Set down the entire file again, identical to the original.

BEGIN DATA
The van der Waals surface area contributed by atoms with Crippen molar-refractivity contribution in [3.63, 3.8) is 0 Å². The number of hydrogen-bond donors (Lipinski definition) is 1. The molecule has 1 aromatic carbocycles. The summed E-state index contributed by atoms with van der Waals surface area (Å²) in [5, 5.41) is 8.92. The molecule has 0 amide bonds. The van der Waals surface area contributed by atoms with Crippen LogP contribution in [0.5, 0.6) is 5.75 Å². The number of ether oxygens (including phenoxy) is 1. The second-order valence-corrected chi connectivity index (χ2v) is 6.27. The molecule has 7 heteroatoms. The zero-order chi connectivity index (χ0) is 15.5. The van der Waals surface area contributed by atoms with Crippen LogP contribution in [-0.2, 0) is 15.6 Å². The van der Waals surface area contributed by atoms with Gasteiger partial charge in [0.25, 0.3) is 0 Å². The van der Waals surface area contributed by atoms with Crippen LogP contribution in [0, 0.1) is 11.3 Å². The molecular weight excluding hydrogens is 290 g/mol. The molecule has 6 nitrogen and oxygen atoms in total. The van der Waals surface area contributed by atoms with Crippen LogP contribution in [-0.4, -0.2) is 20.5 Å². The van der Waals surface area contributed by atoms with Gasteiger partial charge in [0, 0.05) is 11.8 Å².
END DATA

The van der Waals surface area contributed by atoms with Crippen molar-refractivity contribution in [3.63, 3.8) is 0 Å². The number of hydrogen-bond donors (Lipinski definition) is 1. The molecule has 1 aromatic carbocycles. The summed E-state index contributed by atoms with van der Waals surface area (Å²) in [5, 5.41) is 8.92. The molecule has 0 amide bonds. The van der Waals surface area contributed by atoms with Crippen LogP contribution in [0.5, 0.6) is 5.75 Å². The number of ether oxygens (including phenoxy) is 1. The second-order valence-corrected chi connectivity index (χ2v) is 6.27. The molecule has 7 heteroatoms. The zero-order chi connectivity index (χ0) is 15.5. The van der Waals surface area contributed by atoms with Crippen LogP contribution in [-0.2, 0) is 15.6 Å². The van der Waals surface area contributed by atoms with Gasteiger partial charge in [0.25, 0.3) is 0 Å². The van der Waals surface area contributed by atoms with Crippen LogP contribution in [0, 0.1) is 11.3 Å². The molecular weight excluding hydrogens is 290 g/mol. The molecule has 6 nitrogen and oxygen atoms in total. The van der Waals surface area contributed by atoms with Crippen LogP contribution in [-0.4, -0.2) is 20.5 Å². The van der Waals surface area contributed by atoms with Gasteiger partial charge in [0, 0.05) is 11.8 Å².